Cinemalphabet: F is for F for Fake
Orson Welles’ F for Fake is an accidental documentary very much concerned with getting to the truth of fakery – albeit in an amusing and lighthearted manner. Thanks to scandals such as the runaway Prius and the balloon boy hoax, the Welles’ film feels more contemporary than it might have during its original release.
The “story” centers around two famed fakers: art forger Elmyr de Hory and his biographer turned famous faker, Clifford Irving. In the middle of this film Irving finds himself sharing the hot seat with his subject, in some unintentionally hilarious and uncomfortable scenes when its discovered his biography of Howard Hughes is a hoax.
In the 2007 film The Hoax Richard Gere gives an over the top performance as Irving, and it’s worth a view in order to fill in all the details regarding the hoax absent from Welles’ film. It also stars Marcia Gay Harden and – wait for it – ALFRED “Motoring” MOLINA. *firecracker*
Through serendipity (that the Irving biography of Hughes should collapse in the midst of the filming of F for Fake) and artfulness, Welles creates another succession of mirrored reflections that purposefully blur the real and the fake until we can no longer see which is which.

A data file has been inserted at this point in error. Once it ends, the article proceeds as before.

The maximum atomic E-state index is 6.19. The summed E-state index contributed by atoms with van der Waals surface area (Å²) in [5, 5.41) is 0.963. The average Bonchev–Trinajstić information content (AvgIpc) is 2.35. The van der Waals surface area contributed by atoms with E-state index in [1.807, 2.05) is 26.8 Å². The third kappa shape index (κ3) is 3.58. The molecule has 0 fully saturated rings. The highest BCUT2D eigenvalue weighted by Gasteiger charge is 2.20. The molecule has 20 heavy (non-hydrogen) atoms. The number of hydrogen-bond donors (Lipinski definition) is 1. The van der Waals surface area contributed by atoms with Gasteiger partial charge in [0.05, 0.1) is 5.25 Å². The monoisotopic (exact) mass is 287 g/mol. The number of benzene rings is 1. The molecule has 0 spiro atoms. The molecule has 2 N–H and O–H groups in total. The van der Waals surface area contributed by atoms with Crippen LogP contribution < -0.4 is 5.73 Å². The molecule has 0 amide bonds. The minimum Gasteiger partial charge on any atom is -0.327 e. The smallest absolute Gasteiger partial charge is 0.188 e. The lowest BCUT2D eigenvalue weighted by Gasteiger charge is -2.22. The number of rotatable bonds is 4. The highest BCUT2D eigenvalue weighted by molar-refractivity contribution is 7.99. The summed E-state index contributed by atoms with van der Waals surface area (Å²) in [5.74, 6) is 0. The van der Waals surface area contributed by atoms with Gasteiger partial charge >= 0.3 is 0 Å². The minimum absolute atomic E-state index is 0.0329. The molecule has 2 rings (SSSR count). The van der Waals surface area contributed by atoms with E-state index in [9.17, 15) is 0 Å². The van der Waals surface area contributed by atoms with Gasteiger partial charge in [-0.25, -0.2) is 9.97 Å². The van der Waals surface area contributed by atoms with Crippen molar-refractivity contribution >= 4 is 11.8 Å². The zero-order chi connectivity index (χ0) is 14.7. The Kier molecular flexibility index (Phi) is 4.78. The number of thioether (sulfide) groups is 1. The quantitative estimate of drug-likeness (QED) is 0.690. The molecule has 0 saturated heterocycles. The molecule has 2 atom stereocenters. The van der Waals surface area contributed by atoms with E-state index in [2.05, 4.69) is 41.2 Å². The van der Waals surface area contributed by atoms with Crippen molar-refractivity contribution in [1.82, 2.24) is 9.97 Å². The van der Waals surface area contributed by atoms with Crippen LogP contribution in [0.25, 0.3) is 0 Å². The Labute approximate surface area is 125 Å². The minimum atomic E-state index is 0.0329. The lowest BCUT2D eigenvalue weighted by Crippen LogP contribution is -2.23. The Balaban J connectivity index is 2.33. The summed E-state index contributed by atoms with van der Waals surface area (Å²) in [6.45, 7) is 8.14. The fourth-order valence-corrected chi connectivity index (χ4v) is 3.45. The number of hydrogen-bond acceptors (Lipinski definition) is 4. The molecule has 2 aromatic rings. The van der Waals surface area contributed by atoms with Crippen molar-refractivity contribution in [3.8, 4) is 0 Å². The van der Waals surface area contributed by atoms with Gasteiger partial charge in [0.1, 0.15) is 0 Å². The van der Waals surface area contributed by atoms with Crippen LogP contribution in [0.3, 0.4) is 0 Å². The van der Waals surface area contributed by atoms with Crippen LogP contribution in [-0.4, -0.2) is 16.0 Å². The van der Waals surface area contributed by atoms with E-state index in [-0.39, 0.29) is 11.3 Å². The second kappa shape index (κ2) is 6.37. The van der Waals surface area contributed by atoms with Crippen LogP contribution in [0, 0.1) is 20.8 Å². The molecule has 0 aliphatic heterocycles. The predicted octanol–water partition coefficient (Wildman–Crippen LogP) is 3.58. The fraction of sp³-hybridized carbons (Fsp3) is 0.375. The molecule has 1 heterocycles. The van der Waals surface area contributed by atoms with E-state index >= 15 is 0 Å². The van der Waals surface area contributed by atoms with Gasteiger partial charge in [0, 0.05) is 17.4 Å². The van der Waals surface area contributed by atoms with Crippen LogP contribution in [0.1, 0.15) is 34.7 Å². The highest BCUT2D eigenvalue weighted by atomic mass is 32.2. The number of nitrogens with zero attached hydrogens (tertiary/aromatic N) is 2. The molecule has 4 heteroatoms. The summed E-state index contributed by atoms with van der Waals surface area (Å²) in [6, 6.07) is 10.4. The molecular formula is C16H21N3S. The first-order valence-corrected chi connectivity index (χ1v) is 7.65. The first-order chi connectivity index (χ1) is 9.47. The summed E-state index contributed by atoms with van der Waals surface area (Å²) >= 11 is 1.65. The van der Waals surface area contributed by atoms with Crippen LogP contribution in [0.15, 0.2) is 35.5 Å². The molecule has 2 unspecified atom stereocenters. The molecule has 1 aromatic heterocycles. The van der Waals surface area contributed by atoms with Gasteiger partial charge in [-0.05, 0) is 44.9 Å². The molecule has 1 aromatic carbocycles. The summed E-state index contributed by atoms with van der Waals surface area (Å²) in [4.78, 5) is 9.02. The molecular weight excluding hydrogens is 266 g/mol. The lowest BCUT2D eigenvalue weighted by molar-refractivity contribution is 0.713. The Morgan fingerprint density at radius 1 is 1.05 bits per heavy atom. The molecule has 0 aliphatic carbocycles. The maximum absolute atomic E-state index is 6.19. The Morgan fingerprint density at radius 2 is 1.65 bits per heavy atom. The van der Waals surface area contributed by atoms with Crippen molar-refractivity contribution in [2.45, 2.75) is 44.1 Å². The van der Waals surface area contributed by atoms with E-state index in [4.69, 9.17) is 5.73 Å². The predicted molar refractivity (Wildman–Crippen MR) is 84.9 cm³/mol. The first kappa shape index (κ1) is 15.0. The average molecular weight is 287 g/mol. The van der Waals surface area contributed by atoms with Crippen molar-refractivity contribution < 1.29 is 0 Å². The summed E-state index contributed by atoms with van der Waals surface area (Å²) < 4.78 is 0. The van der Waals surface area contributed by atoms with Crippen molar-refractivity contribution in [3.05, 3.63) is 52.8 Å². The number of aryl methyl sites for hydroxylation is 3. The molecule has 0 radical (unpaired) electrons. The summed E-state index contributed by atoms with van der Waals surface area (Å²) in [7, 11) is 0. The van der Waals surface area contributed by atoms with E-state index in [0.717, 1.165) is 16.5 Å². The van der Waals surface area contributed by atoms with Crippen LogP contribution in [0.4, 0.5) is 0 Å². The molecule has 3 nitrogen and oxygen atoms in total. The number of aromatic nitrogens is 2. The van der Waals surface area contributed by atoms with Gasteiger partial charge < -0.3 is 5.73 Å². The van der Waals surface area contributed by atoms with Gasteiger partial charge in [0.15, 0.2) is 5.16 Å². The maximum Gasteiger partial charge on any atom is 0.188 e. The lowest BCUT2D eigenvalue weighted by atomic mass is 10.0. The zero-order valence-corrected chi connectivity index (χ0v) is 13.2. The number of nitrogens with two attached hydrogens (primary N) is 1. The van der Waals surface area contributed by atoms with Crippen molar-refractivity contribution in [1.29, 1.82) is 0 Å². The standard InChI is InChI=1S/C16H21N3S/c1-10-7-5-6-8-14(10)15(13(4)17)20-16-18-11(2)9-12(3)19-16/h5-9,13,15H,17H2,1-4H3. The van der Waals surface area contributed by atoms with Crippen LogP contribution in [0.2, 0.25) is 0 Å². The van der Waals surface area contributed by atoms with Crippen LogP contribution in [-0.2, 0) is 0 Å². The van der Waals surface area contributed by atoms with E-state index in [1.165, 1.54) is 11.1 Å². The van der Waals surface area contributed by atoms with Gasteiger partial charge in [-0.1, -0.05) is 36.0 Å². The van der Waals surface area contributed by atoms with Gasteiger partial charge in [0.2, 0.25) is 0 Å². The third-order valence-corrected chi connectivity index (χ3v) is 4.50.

The film as it was originally intended did indeed collapsed once the fraud was revealed, but that’s only the beginning of the story. Welles says rather cheekily, “I boarded a plane, grew another beard and made another movie.” and finally when the dust settled decided he ought to salvage the mess into an examination of all these interested parties and, of course, his own relationship to fakery!
While F for Fake is an acquired taste. but definitely worth watching. Yes, there is loads of masturbatory artist chow chow, but so what. It’s Welles! It’s Clifford Irving and that lovable scamp Elmyr. The Criterion edition looks fantastic and well it only has a 87 minute running time. But within those 87 minutes there are cross country crime sprees, Irving and his wife chow chowing about what a delightful faker de Hory is, a Picasso swindle, a sketchy rent boy and more Modigliani deconstruction than was probably necessary. Moreover, it’s a lot of freaking fun.
Seriously, I always enjoy watching this film. And oddly enough, despite being an acquired taste I find it to be Welles’ most accessible film. I should note I am much more a fan of the Orson Welles persona than his actual work – save those wine commercials and his cameo in The Muppet Show
Plus there is a wonderful vignette featuring Welles’ partner both in art and love – the fabulous actress, screenwriter and muse Oja Kodar.